5. "Don't Let Go," En Vogue We'd like to a dig up a ton of En Vogue songs from their '90s grave, but none are more worthy of resurrection than this one. The video was equally awesome, since it had the four ladies harmonizing to a shit-ton of dramatics courtesy of Mekhi Phifer, who played the ultimate four-timing player. Anything that requires Mehki Phifer to quadruple his screen time is all right with us, and by throwing in En Vogue you really cannot go wrong.
Unfortunately, the success of this song was the beginning of the end for the group. The original members never did quite get it together -- they did try swapping out here and there -- but nothing worked the way that foursome did. But at least they did us a solid by releasing "Don't Let Go" before jumping ship.
List continues on the next page.
4. "The Rain (Supa Dupa Fly)," Missy Elliott Missy "Misdemeanor" Elliott had already written some massive songs for other artists -- Aaliyah and SWV, for starters -- but then she blew us away with this little number. So Basically Missy was already a badass, but a quiet one who wrote and produced songs with Timbaland for other artists, and then one day threw together a unique lyrical style and some crazy rubber suits. The results were supa dupa fly -- man, this chick knew how to work it.
3. "Nothing Compares 2U," Sinead O'Connor Everything about this song became massive, from O'Connor's shaved head to that spastic, obsessed manner she rocks in the song and video. But as huge as her Pope rants and semi-creepy obsession songs were, the whole thing kind of fizzled out. We don't hear this song all that often anymore, but we definitely have days when it would be just the whiny, angry antidote we're looking for.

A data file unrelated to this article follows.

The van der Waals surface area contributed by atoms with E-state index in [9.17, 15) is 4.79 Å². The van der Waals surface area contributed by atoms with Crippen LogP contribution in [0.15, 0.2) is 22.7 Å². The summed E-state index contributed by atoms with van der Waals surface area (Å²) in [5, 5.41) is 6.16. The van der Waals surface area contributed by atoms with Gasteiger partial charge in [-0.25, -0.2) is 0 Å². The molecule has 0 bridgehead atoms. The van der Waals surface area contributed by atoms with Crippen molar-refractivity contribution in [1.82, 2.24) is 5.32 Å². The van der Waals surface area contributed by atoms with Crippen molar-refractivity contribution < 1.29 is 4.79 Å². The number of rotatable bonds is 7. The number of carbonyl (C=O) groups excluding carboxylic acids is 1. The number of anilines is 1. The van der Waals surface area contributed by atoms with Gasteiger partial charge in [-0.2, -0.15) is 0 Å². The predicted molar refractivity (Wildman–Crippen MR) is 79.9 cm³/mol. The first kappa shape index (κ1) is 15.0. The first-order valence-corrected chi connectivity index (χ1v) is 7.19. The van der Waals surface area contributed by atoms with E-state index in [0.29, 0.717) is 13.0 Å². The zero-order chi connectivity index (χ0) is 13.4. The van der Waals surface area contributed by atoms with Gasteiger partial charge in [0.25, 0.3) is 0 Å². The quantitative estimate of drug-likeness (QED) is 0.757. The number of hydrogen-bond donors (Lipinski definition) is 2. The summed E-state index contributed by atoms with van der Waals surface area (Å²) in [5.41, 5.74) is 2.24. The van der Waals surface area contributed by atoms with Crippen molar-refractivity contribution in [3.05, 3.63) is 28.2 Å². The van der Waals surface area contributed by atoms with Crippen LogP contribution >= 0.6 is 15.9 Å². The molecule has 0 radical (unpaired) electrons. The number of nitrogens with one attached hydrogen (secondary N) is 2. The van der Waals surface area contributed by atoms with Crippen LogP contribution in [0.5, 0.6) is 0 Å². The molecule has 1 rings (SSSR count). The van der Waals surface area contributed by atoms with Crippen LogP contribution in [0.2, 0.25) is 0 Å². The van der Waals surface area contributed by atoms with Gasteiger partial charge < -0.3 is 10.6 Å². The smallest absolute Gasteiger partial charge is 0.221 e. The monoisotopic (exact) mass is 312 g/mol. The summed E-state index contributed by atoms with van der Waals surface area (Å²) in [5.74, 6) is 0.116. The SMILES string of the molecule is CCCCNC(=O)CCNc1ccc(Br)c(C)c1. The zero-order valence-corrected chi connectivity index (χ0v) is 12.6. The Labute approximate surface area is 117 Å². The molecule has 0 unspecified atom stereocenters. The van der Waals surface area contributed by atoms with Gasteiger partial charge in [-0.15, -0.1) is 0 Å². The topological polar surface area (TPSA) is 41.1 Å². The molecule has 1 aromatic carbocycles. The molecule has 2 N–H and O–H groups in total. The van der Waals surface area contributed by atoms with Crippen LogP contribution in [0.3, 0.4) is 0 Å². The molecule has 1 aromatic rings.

2. "Return of the Mack," Mark Morrison Released by English star Mark Morrison in the mid-'90s, this song could rival any current R&B hit. Yeah, we said it. We're still waiting for that return of the mack, though -- come on, Morrison.
1. "Damn, I Wish I Was Your Lover," Sophie B. Hawkins Poor Sophie B nearly missed the '90s MTV train -- they deemed the video for this song way too erotic for television, and banned it from play on the network -- but "Damn" still found its way into cassette players everywhere. Sophie B did her thing with no shame, pushin' envelopes and blushin' cheeks on her way to the top, and for that we salute her.
ROCKS OFF'S GREATEST HITS
Keep the Houston Press Free... Since we started the Houston Press, it has been defined as the free, independent voice of Houston, and we would like to keep it that way. Offering our readers free access to incisive coverage of local news, food and culture. Producing stories on everything from political scandals to the hottest new bands, with gutsy reporting, stylish writing, and staffers who've won everything from the Society of Professional Journalists' Sigma Delta Chi feature-writing award to the Casey Medal for Meritorious Journalism. But with local journalism's existence under siege and advertising revenue setbacks having a larger impact, it is important now more than ever for us to rally support behind funding our local journalism. You can help by participating in our "I Support" membership program, allowing us to keep covering Houston with no paywalls.